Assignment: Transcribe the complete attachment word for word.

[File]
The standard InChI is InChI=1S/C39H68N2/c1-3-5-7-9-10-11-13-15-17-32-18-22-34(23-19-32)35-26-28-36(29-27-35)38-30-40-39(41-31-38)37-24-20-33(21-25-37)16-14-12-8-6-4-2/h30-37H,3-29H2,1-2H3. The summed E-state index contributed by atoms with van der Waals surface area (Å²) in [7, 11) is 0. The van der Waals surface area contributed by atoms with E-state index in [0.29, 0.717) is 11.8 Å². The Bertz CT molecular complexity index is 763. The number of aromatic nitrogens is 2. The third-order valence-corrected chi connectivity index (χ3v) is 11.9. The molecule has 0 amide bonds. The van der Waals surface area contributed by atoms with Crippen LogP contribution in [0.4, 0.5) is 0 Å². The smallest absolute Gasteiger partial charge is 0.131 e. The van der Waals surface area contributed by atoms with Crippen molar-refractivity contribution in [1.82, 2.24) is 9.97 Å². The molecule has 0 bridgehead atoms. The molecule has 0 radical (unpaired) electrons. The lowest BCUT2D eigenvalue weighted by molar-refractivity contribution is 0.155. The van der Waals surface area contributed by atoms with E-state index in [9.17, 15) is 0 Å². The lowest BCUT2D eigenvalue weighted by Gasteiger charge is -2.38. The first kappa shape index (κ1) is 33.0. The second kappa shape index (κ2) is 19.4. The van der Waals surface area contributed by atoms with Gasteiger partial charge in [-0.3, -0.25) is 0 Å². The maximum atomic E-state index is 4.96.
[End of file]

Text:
The standard InChI is InChI=1S/C39H68N2/c1-3-5-7-9-10-11-13-15-17-32-18-22-34(23-19-32)35-26-28-36(29-27-35)38-30-40-39(41-31-38)37-24-20-33(21-25-37)16-14-12-8-6-4-2/h30-37H,3-29H2,1-2H3. The summed E-state index contributed by atoms with van der Waals surface area (Å²) in [7, 11) is 0. The van der Waals surface area contributed by atoms with E-state index in [0.29, 0.717) is 11.8 Å². The Bertz CT molecular complexity index is 763. The number of aromatic nitrogens is 2. The third-order valence-corrected chi connectivity index (χ3v) is 11.9. The molecule has 0 amide bonds. The van der Waals surface area contributed by atoms with Crippen LogP contribution in [0.4, 0.5) is 0 Å². The smallest absolute Gasteiger partial charge is 0.131 e. The van der Waals surface area contributed by atoms with Crippen molar-refractivity contribution in [1.82, 2.24) is 9.97 Å². The molecule has 0 bridgehead atoms. The molecule has 0 radical (unpaired) electrons. The lowest BCUT2D eigenvalue weighted by molar-refractivity contribution is 0.155. The van der Waals surface area contributed by atoms with E-state index in [9.17, 15) is 0 Å². The lowest BCUT2D eigenvalue weighted by Gasteiger charge is -2.38. The first kappa shape index (κ1) is 33.0. The second kappa shape index (κ2) is 19.4. The van der Waals surface area contributed by atoms with Gasteiger partial charge in [-0.3, -0.25) is 0 Å². The maximum atomic E-state index is 4.96.